Amsterdam -The Golden Age Capital

Amsterdam, capital of the Netherlands, has more than 100 kilometers of canals ,about 90 islands and 1,500 bridges.

The three main canals (Herengracht, Prinsengracht and Keizersgracht), dug in the 17th century during the Dutch Golden Age, form concentric belts around the city.

Alongside the main canals are 1550 monumental buildings.The 17th-century canal ring area, including the Prinsengracht, Keizersgracht, Herengracht and Jordaan, have been listed as a UNESCO World Heritage Site contributing to Amsterdam’s fame as the “Venice of the North”.

Many of the canal houses in the Amsterdam Canal District are from the Dutch Golden Age in the 17th century. Many of these buildings, however, have undergone restoration or reconstruction since meaning they now display many different architectural styles and facades.

From about 1660, the canals were extended to the Amstel; these extensions bear the names: Nieuwe Herengracht, Nieuwe Keizersgracht and Nieuwe Prinsengracht. With this expansion, the city formed its iconic crescent shape.

Trade exploded in the 17th century during Amsterdam’s Golden Age. In one very ambitious expansion project that took 50 years, the 3 main canals of the city were dug and the houses around them were built. Completed around 1660, it made the city grow to 4 times its size and gave it the most intricate and efficient system of navigable waterways in the world. A maze of connecting canals brought merchandise from all over the world to the doorstep of every canalside merchant.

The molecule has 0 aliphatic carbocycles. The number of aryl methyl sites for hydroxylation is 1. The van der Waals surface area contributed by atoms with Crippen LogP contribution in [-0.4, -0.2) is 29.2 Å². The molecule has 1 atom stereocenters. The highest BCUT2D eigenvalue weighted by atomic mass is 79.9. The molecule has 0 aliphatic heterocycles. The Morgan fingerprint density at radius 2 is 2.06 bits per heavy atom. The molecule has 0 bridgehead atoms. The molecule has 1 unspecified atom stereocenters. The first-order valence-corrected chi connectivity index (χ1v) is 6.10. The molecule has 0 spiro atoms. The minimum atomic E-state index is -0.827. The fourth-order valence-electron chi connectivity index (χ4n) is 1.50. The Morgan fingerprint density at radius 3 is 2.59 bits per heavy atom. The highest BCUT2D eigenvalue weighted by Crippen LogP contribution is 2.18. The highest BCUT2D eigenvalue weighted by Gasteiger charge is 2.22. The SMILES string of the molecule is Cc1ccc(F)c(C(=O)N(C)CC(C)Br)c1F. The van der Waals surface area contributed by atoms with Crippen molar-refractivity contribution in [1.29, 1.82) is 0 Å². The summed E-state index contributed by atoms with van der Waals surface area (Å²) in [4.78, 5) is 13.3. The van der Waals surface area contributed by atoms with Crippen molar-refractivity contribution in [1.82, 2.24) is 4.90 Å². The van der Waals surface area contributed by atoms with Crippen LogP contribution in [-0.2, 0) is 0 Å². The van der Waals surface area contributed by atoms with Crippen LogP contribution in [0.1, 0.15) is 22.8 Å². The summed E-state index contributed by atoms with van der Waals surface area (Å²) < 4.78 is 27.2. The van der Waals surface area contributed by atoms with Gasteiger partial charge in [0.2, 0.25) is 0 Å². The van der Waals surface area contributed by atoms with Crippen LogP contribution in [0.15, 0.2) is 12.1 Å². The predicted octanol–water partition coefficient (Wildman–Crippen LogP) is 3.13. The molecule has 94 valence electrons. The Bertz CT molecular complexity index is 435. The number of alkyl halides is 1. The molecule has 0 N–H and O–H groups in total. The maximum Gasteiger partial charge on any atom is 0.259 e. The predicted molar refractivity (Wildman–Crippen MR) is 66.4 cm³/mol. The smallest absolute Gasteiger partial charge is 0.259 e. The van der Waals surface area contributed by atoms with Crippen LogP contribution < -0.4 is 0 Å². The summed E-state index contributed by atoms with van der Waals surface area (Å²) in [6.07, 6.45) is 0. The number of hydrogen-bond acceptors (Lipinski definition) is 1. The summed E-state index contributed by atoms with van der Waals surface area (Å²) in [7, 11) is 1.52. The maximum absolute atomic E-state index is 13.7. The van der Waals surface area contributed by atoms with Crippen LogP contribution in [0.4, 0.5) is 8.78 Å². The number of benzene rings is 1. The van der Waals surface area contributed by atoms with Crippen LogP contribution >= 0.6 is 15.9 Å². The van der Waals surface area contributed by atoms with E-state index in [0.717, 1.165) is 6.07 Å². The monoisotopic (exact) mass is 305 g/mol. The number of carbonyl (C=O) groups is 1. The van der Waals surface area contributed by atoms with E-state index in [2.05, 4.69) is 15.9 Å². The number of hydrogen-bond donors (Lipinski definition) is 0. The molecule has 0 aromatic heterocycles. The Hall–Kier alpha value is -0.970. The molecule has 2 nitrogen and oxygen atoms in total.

A fleet of thousands of small barges carried the goods from the big ships in the harbour to every corner of the city. More than a thousand warehouses on the canal-sides were supplied by these man-powered barges.

These houses served as both homes and workplaces for many of the merchants, and you can still see evidence of this today in the fact that the basement floors of many canal houses include large doors used as entranceways to the shop or for storage. The workplace and storage for the merchants would be downstairs, while their residential quarters would be up a series of steps. The elevated steps helped to protect the residence from potential flooding.

If you look up, you will see many of the gables are adorned with a hook.  Not a decoration, the hook is there to enable residents to pull large, bulky objects up and into a window at the proper floor.  Most homes in Amsterdam have narrow, steep, often winding staircases that make it difficult to bring large, bulky objects

The Trip brothers, arms traders, built the Trippenhuis in Amsterdam, currently the seat of the Royal Netherlands Academy of Arts and Sciences, which is  typical  of  prosperous 17th-century  Golden Age architecture and one of its grandest examples